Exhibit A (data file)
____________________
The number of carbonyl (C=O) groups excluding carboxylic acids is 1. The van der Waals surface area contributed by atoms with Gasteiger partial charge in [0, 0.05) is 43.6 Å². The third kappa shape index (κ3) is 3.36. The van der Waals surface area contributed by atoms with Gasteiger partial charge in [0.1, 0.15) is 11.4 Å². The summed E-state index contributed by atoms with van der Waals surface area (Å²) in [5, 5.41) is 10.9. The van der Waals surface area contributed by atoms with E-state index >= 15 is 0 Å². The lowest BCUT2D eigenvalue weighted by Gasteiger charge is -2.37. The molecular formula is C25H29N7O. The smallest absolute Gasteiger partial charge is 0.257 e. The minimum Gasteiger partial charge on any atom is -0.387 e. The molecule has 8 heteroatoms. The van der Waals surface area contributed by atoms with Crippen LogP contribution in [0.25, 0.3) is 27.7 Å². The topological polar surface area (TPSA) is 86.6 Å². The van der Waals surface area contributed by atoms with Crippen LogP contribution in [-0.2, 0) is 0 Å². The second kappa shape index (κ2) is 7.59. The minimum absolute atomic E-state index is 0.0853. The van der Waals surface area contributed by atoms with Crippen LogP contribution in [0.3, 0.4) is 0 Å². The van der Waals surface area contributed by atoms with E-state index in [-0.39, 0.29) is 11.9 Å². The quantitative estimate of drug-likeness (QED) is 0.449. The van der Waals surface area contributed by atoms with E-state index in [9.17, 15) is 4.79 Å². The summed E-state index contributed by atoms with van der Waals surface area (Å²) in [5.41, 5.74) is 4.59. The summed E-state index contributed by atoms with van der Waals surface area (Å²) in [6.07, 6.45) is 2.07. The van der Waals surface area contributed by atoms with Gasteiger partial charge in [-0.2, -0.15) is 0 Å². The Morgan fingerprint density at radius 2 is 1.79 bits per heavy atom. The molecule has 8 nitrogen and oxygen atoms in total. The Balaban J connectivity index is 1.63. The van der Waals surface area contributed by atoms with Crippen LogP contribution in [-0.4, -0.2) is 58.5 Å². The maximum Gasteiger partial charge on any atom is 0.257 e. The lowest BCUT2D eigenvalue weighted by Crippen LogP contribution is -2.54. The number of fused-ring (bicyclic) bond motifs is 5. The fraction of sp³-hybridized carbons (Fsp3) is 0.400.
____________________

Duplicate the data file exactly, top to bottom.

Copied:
The number of carbonyl (C=O) groups excluding carboxylic acids is 1. The van der Waals surface area contributed by atoms with Gasteiger partial charge in [0, 0.05) is 43.6 Å². The third kappa shape index (κ3) is 3.36. The van der Waals surface area contributed by atoms with Gasteiger partial charge in [0.1, 0.15) is 11.4 Å². The summed E-state index contributed by atoms with van der Waals surface area (Å²) in [5, 5.41) is 10.9. The van der Waals surface area contributed by atoms with E-state index >= 15 is 0 Å². The lowest BCUT2D eigenvalue weighted by Gasteiger charge is -2.37. The molecular formula is C25H29N7O. The smallest absolute Gasteiger partial charge is 0.257 e. The minimum Gasteiger partial charge on any atom is -0.387 e. The molecule has 8 heteroatoms. The van der Waals surface area contributed by atoms with Crippen LogP contribution in [0.25, 0.3) is 27.7 Å². The topological polar surface area (TPSA) is 86.6 Å². The van der Waals surface area contributed by atoms with Crippen LogP contribution in [-0.2, 0) is 0 Å². The second kappa shape index (κ2) is 7.59. The minimum absolute atomic E-state index is 0.0853. The van der Waals surface area contributed by atoms with Crippen LogP contribution in [0.3, 0.4) is 0 Å². The van der Waals surface area contributed by atoms with E-state index in [-0.39, 0.29) is 11.9 Å². The quantitative estimate of drug-likeness (QED) is 0.449. The van der Waals surface area contributed by atoms with E-state index in [9.17, 15) is 4.79 Å². The summed E-state index contributed by atoms with van der Waals surface area (Å²) in [5.41, 5.74) is 4.59. The summed E-state index contributed by atoms with van der Waals surface area (Å²) in [6.07, 6.45) is 2.07. The van der Waals surface area contributed by atoms with Gasteiger partial charge in [-0.2, -0.15) is 0 Å². The Morgan fingerprint density at radius 2 is 1.79 bits per heavy atom. The molecule has 8 nitrogen and oxygen atoms in total. The Balaban J connectivity index is 1.63. The van der Waals surface area contributed by atoms with Crippen LogP contribution in [-0.4, -0.2) is 58.5 Å². The maximum Gasteiger partial charge on any atom is 0.257 e. The lowest BCUT2D eigenvalue weighted by Crippen LogP contribution is -2.54. The number of fused-ring (bicyclic) bond motifs is 5. The fraction of sp³-hybridized carbons (Fsp3) is 0.400.